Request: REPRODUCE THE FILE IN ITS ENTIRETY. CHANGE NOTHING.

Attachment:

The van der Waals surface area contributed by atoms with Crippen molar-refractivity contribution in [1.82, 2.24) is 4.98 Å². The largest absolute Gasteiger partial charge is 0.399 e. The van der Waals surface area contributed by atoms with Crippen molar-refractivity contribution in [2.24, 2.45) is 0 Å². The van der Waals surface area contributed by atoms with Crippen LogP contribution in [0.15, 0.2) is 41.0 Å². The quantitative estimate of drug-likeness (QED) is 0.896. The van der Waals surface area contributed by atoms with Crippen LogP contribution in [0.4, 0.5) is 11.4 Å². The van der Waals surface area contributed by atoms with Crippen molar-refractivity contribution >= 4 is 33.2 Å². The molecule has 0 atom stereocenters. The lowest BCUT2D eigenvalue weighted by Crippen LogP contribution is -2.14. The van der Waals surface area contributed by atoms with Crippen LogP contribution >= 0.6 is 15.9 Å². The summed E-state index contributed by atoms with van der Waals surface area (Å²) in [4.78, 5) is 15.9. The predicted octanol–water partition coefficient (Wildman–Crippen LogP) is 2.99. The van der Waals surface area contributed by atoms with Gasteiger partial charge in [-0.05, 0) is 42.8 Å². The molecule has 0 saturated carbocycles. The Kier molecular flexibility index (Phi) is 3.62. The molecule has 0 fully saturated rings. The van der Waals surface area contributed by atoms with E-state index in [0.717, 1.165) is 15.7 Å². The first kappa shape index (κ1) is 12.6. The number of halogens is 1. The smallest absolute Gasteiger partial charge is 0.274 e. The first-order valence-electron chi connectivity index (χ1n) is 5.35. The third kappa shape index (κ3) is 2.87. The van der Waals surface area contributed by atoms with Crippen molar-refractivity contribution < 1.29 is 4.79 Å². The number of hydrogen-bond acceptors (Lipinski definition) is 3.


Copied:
The van der Waals surface area contributed by atoms with Crippen molar-refractivity contribution in [1.82, 2.24) is 4.98 Å². The largest absolute Gasteiger partial charge is 0.399 e. The van der Waals surface area contributed by atoms with Crippen molar-refractivity contribution in [2.24, 2.45) is 0 Å². The van der Waals surface area contributed by atoms with Crippen LogP contribution in [0.15, 0.2) is 41.0 Å². The quantitative estimate of drug-likeness (QED) is 0.896. The van der Waals surface area contributed by atoms with Crippen LogP contribution in [0.4, 0.5) is 11.4 Å². The van der Waals surface area contributed by atoms with Crippen molar-refractivity contribution >= 4 is 33.2 Å². The molecule has 0 atom stereocenters. The lowest BCUT2D eigenvalue weighted by Crippen LogP contribution is -2.14. The van der Waals surface area contributed by atoms with Crippen LogP contribution >= 0.6 is 15.9 Å². The summed E-state index contributed by atoms with van der Waals surface area (Å²) in [4.78, 5) is 15.9. The predicted octanol–water partition coefficient (Wildman–Crippen LogP) is 2.99. The van der Waals surface area contributed by atoms with Gasteiger partial charge in [-0.05, 0) is 42.8 Å². The molecule has 0 saturated carbocycles. The Kier molecular flexibility index (Phi) is 3.62. The molecule has 0 fully saturated rings. The van der Waals surface area contributed by atoms with E-state index in [0.717, 1.165) is 15.7 Å². The first kappa shape index (κ1) is 12.6. The number of halogens is 1. The smallest absolute Gasteiger partial charge is 0.274 e. The first-order valence-electron chi connectivity index (χ1n) is 5.35. The third kappa shape index (κ3) is 2.87. The van der Waals surface area contributed by atoms with Crippen molar-refractivity contribution < 1.29 is 4.79 Å². The number of hydrogen-bond acceptors (Lipinski definition) is 3.